"travelling with Brittany Ferries"
Reviewed 21 August 2014 by Gabrielle
We sailed on the Etretat out to France, and the Normandie Express home, both daytime crossings Portsmouth/Le Havre. Excellent service, everything very clear, and clean. The staff were lovely, catering was good both ways. We had delicious crevettes as a proper lunch on the way out, with wine... and a lighter salad lunch in our seats on the return - because I was very happy sitting in the chairs right by the bow-windows for a great view! I don't remember the drive on and off being so fast before, so I was impressed.
'Gabrielle' travelled Portsmouth Le Havre with Brittany Ferries on Etretat
"best value ferry"
Reviewed 21 August 2014 by Sharon
The trip was comfortable, smooth crossing. Cabin booked for return, which was good, ensuite and private space to relax. Overnight crossing however, no cabins available. The lounge seats barely recline at all and this made sleeping very uncomfortable. Also no blankets given, and it was very cold. I slept very little. Some people stretched out on the wooden floor as a more comfortable option! So I would recommend a cabin if you want to sleep.
'Sharon' travelled Portsmouth Le Havre with DFDS Seaways on Norman Voyager
"Cancelled our cabin two days before sailing"
Reviewed 16 August 2014 by Simon
We booked the ferry in February 2014 for a sailing in August 2014. Two days before we were due to sail. we received a phone call to say that the ship had been changed and we couldn't have a cabin! They did resolve it in the end but it was upsetting. I'm certain that had we not been so forthright, we'd have had to sleep on the deck! In all other respects we were happy with the service.
'Simon' travelled Portsmouth Le Havre with DFDS Seaways on Norman Voyager
Reviewed 15 August 2014 by Anonymous
The whole package is good value for money we found the seating poor if you did not get to the recliners early as a result sleep was near impossible. The staff were very helpful and friendly. The mens toilets flooded and it seemed could not be repaired. The overall verdict was good.
'Anonymous' travelled Portsmouth Le Havre with DFDS Seaways on Norman Voyager
Using our fare search you can check real time prices, availability and book ferries from Portsmouth to Le Havre or alternatively compare this route or the ports with other options.Choose Portsmouth Le Havre or an alternative ferry to France from our fare search now and discover how easy it is to make your ferry reservation.
|Newhaven - Dieppe with DFDS Seaways - 14 Sailings Weekly / 4 hour crossing|
|Plymouth - Roscoff with Brittany Ferries - 8 Sailings Weekly / 5 hour 30 minute crossing|
|Plymouth - St Malo with Brittany Ferries - 1 Sailing Weekly / 10 hour 15 minute crossing|
|Poole - Cherbourg with Brittany Ferries - 5 Sailings Weekly / 4 hour 15 minute crossing|
|Poole - St Malo with Condor Ferries - 6 Sailings Weekly / 5 hour 30 minute crossing|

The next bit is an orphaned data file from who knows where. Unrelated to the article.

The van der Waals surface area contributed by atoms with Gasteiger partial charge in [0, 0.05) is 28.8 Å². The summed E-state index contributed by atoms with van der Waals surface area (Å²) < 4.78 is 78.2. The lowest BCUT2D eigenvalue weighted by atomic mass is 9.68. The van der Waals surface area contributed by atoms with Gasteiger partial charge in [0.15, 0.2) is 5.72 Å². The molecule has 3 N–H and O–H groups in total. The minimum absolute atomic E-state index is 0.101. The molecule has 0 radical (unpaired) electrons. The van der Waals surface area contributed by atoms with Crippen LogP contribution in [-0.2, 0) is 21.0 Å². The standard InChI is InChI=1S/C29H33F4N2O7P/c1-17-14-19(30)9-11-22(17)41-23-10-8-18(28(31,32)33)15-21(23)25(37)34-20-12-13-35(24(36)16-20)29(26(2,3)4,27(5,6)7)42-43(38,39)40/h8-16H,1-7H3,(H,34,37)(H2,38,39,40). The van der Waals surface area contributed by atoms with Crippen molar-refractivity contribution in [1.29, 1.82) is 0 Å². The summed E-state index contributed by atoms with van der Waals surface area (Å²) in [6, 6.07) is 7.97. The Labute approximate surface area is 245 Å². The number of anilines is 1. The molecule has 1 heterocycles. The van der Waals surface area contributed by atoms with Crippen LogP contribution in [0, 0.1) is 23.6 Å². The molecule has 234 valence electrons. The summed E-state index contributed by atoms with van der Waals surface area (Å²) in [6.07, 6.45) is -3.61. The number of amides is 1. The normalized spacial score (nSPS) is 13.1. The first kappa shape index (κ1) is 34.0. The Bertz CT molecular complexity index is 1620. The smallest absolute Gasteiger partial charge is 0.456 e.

|Portsmouth - St Malo with Brittany Ferries - 5 Sailings Weekly / 10 hour 45 minute crossing|
|Portsmouth - Caen with Brittany Ferries - 14 Sailings Weekly / 5 hour 45 minute crossing|
|Portsmouth - Cherbourg with Brittany Ferries - 7 Sailings Weekly / 3 hour crossing|
|Portsmouth - Cherbourg with Condor Ferries - 1 Sailing Weekly / 5 hour 30 minute crossing|
|Weymouth - St Malo with Condor Ferries - 6 Sailings Weekly / 5 hour 50 minute crossing|
Britain's foremost naval station, Portsmouth occupies the bulbous peninsula of Portsea Island, on the eastern flank of a huge, easily defended harbour. The ancient Romans raised a fortress on the northernmost edge of this inlet, and a small port developed during the Norman era, but this strategic location wasn't fully exploited until Tudor times, when Henry VII established the world's first dry dock here and made Portsmouth a royal dockyard. It has flourished ever since and nowadays Portsmouth is a large industrialized city, its harbour clogged with naval frigates, ferries bound for the continent or the Isle of Wight, and swarms of dredgers and tugs.
Old Portsmouth, based around the original harbour, preserves some Georgian and a little Tudor character. East of here is Southsea , a residential suburb of terraces with a resort strewn along its shingle beach, where a mass of B&Bs face stoic naval monuments.
Le Havre is a city in Normandy, northern France, at the mouth of the Seine. The city was founded in 1517, when it was named Franciscopolis after Francis I of France, and subsequently named Le Havre-de-Grâce. Le Havre simply means the harbour or the port. Its construction was ordered to replace the ancient harbours of Honfleur and Harfleur whose utility had decreased due to silting. The history of the city is inextricably linked to its harbour. In the 18th century, as trade from the West Indies was added to that of France and Europe, it began to grow. During the 19th century, it became an industrial center. Devastated in the Second World War, the ferry port has been rebuilt into a lively, bustling town that is France's largest foreign trade port, and the fifth biggest European port. It's not only a large commercial port or an industrial centre; the city also has a yachting harbour and a beach that has been awarded the Pavillon bleu label.